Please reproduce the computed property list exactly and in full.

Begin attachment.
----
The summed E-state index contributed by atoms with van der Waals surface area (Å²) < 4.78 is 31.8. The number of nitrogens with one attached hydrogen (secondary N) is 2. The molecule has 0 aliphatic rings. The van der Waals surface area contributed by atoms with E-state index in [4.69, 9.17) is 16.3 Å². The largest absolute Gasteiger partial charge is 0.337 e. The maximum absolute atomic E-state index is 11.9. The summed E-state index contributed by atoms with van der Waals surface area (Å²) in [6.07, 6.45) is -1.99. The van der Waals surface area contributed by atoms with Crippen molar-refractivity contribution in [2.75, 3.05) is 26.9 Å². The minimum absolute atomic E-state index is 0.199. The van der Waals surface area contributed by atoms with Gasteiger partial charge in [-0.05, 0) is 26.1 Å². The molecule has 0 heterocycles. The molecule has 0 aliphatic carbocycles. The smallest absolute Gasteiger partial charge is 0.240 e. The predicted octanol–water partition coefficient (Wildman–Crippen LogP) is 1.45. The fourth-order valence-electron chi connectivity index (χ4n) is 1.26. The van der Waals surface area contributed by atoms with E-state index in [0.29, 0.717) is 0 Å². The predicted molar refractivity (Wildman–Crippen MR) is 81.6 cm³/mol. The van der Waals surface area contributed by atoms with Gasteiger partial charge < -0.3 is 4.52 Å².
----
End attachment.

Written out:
The summed E-state index contributed by atoms with van der Waals surface area (Å²) < 4.78 is 31.8. The number of nitrogens with one attached hydrogen (secondary N) is 2. The molecule has 0 aliphatic rings. The van der Waals surface area contributed by atoms with E-state index in [4.69, 9.17) is 16.3 Å². The largest absolute Gasteiger partial charge is 0.337 e. The maximum absolute atomic E-state index is 11.9. The summed E-state index contributed by atoms with van der Waals surface area (Å²) in [6.07, 6.45) is -1.99. The van der Waals surface area contributed by atoms with Crippen molar-refractivity contribution in [2.75, 3.05) is 26.9 Å². The minimum absolute atomic E-state index is 0.199. The van der Waals surface area contributed by atoms with Gasteiger partial charge in [-0.05, 0) is 26.1 Å². The molecule has 0 heterocycles. The molecule has 0 aliphatic carbocycles. The smallest absolute Gasteiger partial charge is 0.240 e. The predicted octanol–water partition coefficient (Wildman–Crippen LogP) is 1.45. The fourth-order valence-electron chi connectivity index (χ4n) is 1.26. The van der Waals surface area contributed by atoms with E-state index in [0.29, 0.717) is 0 Å². The predicted molar refractivity (Wildman–Crippen MR) is 81.6 cm³/mol. The van der Waals surface area contributed by atoms with Gasteiger partial charge < -0.3 is 4.52 Å².